It is unfortunate that, like many forgotten freedom fighters, no efforts have been made to investigate and record the real back ground and accounts of Sultana Daku. However, it is interesting to mention that people particularly those belonging to the Sultana’s area of operation still speak very high of him and regard him as a hero –a messiah for poor and terror for the rich sympathisers of British govt. It is said that Sultana had captured an abandoned fort in Nazibabad and had made it his headquarter. The fort was built about 400 years ago by Nawab Nazibudaula, and was Sultana’s most favourite hideout. Not only does this fort still exist, but more interestingly, it is known as ‘Sultana Daku Ka Kila’.Following are few pictures of the fort.

                                                       Sultana ka kila  (from distance) 


                                                           Main gate of the fort

Outer Veranda

                                                 Stairs going to 2nd floor with dead ends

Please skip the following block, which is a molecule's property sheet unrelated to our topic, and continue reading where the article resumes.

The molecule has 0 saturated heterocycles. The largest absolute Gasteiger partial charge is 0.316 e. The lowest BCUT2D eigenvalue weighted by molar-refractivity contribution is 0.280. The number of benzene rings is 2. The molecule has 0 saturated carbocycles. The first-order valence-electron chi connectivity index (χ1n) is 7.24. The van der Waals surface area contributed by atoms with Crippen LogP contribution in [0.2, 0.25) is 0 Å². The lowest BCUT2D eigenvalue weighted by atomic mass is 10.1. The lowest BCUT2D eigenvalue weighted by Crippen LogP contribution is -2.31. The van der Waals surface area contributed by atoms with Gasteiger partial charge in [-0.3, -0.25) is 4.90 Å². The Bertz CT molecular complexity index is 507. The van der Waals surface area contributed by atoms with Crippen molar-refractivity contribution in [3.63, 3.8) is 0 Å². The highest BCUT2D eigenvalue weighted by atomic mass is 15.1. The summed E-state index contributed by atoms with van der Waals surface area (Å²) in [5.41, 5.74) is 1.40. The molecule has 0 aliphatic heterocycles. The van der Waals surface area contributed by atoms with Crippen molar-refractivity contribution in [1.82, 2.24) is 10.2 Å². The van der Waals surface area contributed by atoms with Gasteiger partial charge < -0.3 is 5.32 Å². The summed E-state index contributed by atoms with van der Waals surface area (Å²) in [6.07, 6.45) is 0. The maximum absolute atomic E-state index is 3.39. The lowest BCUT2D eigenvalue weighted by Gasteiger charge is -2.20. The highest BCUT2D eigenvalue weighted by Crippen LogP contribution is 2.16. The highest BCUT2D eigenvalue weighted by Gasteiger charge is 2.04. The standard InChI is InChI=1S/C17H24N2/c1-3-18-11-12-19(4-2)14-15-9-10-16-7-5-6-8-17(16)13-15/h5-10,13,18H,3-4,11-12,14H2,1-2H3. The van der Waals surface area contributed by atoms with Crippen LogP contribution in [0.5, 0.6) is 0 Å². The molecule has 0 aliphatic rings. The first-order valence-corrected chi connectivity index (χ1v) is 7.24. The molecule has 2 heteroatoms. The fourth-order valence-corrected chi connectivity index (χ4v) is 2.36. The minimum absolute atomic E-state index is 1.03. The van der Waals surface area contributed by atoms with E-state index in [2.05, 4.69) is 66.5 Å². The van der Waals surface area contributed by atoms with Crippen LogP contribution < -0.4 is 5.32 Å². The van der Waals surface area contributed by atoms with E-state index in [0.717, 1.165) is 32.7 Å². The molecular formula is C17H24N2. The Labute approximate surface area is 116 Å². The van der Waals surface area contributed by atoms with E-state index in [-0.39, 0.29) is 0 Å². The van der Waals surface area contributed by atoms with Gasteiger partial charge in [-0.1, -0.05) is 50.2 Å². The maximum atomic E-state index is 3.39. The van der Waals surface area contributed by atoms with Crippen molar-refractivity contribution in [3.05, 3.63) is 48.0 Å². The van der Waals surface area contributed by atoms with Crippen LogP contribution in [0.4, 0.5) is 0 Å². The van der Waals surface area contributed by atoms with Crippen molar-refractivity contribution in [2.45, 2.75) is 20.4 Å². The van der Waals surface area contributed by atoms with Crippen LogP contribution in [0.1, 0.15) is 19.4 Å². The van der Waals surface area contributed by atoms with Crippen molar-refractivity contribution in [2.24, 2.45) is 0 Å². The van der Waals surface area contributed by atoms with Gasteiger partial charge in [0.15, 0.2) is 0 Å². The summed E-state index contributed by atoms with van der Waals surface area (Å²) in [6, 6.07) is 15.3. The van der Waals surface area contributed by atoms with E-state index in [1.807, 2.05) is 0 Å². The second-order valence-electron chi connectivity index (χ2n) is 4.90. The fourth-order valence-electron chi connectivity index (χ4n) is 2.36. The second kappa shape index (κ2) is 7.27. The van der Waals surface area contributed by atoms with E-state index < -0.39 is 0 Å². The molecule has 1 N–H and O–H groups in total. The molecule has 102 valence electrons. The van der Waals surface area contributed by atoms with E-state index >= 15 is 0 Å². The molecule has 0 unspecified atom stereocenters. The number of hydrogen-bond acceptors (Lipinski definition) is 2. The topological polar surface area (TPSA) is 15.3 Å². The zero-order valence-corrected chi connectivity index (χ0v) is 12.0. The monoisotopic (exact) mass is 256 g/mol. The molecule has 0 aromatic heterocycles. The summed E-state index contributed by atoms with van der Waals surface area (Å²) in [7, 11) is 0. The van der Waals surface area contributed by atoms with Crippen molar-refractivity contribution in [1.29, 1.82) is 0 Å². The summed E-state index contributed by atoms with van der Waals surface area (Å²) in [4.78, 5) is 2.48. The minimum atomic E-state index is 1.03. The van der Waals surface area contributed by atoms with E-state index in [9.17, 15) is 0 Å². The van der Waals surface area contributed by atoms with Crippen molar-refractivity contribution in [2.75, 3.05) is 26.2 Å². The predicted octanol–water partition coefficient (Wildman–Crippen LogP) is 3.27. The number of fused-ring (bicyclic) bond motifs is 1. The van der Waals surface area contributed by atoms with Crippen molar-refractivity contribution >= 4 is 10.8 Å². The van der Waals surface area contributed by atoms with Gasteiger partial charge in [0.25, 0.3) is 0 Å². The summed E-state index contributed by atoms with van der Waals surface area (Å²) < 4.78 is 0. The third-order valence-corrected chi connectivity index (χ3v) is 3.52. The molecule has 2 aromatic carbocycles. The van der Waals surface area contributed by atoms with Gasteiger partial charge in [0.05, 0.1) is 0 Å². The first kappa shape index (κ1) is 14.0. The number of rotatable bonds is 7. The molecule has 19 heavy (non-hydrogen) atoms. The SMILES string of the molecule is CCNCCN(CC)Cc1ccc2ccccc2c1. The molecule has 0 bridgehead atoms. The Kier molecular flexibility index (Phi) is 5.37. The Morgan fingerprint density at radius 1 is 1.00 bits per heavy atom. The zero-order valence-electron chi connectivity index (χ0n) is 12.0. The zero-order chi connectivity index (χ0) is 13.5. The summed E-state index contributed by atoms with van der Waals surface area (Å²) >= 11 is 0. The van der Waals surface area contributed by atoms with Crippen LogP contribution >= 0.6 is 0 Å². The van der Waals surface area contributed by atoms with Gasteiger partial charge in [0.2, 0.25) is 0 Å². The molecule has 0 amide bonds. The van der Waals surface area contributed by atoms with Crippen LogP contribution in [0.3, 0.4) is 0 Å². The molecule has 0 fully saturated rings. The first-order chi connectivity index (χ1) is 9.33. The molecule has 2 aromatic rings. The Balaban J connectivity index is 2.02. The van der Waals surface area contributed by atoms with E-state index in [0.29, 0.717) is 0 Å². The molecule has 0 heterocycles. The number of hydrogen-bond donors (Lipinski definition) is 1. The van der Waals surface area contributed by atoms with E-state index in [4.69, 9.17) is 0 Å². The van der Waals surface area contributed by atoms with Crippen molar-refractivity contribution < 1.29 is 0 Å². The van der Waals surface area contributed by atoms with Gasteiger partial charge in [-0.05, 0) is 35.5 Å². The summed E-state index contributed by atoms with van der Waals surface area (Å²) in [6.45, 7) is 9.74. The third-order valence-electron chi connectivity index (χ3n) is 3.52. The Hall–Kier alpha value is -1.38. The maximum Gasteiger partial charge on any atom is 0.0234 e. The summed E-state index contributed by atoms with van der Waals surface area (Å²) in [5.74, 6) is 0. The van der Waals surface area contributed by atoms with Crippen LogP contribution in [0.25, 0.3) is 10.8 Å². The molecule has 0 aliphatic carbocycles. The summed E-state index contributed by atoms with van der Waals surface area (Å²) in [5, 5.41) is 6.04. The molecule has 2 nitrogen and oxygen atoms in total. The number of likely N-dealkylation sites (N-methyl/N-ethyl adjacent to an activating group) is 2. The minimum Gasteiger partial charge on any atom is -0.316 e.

Saturday, 9 July 2016


Top of Form

              Some time back in Aug 2014, I had in my blog, tried to put down a brief history of the Sikarwars.  Based on some more information  given by Indian  historians like Dr. Devi Singh Mandawa in his book “Rajput Shakhaon Ka Itihaas” and others ,I am continuing  my article on Sikarwars further.

             The battle of Kanhua ( also spelled as Khanwa- a village between Agra & Vijaypur Sikri) which was  fought  between Mughal  invader Babur  and confederation of Rajputs lead by Rana Sanga on 17 March 1527,was a major turning point  in the history of Rajputs. While the defeat of Rana Sanga resulted in a major setback to the confederation in general, it particularly proved disastrous to Sikarwars of Vijaypur Sikari.